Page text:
Each year law enforcement agencies from around the country voluntarily submit to the FBI the number of confirmed hate crimes in their cities. The FBI publishes these numbers in a report called their Uniform Crime Reporting, or UCR. While the UCR helps document where many hate crimes are happening in the U.S., not every hate crime goes reported. This is largely because local law enforcement agencies around the country simply fail to submit reports to the FBI. The system is entirely voluntary.
To improve the accuracy of hate crimes reporting, the Matthew Shepard Foundation works with federal, state and local law enforcement agencies and the communities they serve to identify the reasons for reporting failures, and to develop and implement strategies for reforming how law enforcement respond to and report hate crimes.
The Matthew Shepard Foundation is proud to work with the Department of Justice and FBI on educational programs for state and local law enforcement officials about recognizing and prosecuting suspected hate crimes.
Following the passage of the Matthew Shepard and James Byrd, Jr. Hate Crimes Prevention Act of 2009, the federal hate crimes statute was amended to include: actual or perceived sexual orientation, gender identity and disability. Making sure that police departments knew what that meant, the DoJ started offering conferences to teach leaders about the characteristics of a hate crime, the sensitive nature of these investigation, and federal support for their prosecution. Judy and Dennis Shepard speak at many of these events every year.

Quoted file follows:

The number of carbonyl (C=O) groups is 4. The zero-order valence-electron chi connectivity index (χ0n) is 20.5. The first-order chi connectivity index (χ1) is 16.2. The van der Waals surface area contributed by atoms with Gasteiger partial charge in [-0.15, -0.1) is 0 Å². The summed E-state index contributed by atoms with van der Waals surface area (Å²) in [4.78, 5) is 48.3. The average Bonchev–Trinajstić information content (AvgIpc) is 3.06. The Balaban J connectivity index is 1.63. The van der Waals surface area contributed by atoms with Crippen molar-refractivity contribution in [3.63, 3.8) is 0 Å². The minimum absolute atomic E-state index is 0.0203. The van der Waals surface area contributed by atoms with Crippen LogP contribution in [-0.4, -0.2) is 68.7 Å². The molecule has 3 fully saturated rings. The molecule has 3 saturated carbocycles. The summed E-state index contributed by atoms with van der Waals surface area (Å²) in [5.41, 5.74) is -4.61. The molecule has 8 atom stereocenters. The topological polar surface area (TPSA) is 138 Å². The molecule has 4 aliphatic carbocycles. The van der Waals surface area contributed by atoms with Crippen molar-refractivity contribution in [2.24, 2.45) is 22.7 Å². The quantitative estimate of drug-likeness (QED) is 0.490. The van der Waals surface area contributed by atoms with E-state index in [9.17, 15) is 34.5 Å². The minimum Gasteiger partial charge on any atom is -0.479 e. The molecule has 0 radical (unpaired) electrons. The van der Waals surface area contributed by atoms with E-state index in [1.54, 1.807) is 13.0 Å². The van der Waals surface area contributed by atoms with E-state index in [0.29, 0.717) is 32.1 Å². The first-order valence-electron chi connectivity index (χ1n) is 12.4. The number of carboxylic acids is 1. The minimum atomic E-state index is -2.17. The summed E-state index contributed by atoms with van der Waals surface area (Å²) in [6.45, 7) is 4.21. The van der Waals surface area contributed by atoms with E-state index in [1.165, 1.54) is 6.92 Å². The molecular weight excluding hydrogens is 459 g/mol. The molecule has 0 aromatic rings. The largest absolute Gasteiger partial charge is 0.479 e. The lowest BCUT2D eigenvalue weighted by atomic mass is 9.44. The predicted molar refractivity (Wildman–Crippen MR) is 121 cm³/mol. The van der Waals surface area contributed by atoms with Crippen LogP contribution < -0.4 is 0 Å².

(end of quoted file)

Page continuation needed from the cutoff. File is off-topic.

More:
How many hate crimes occurred in your city last year? Who were the targets? Did your police department submit data to the FBI last year, or are they one of the many agencies that don’t even bother to investigate and document hate crimes?
Fortunately, you can find answers for these questions on the FBI’s website where reported hate crimes are broken down by hate crime jurisdiction and bias motivation. Click your state, then look for your city in either table 13 or 14. Table 13 lists every city that reported one or more hate crimes in 2013. Table 14 lists every city that reported zero hate crimes. If your city or county isn’t listed, it means that for some reason your local law enforcement failed to submit data to the FBI.
If the numbers seem low for your community, or if your local law enforcement agencies didn’t even bother to submit data to the FBI, the Matthew Shepard Foundation would love to help you improve reporting practices in your town. The first step is simply to contact us and let us know you’d like more information.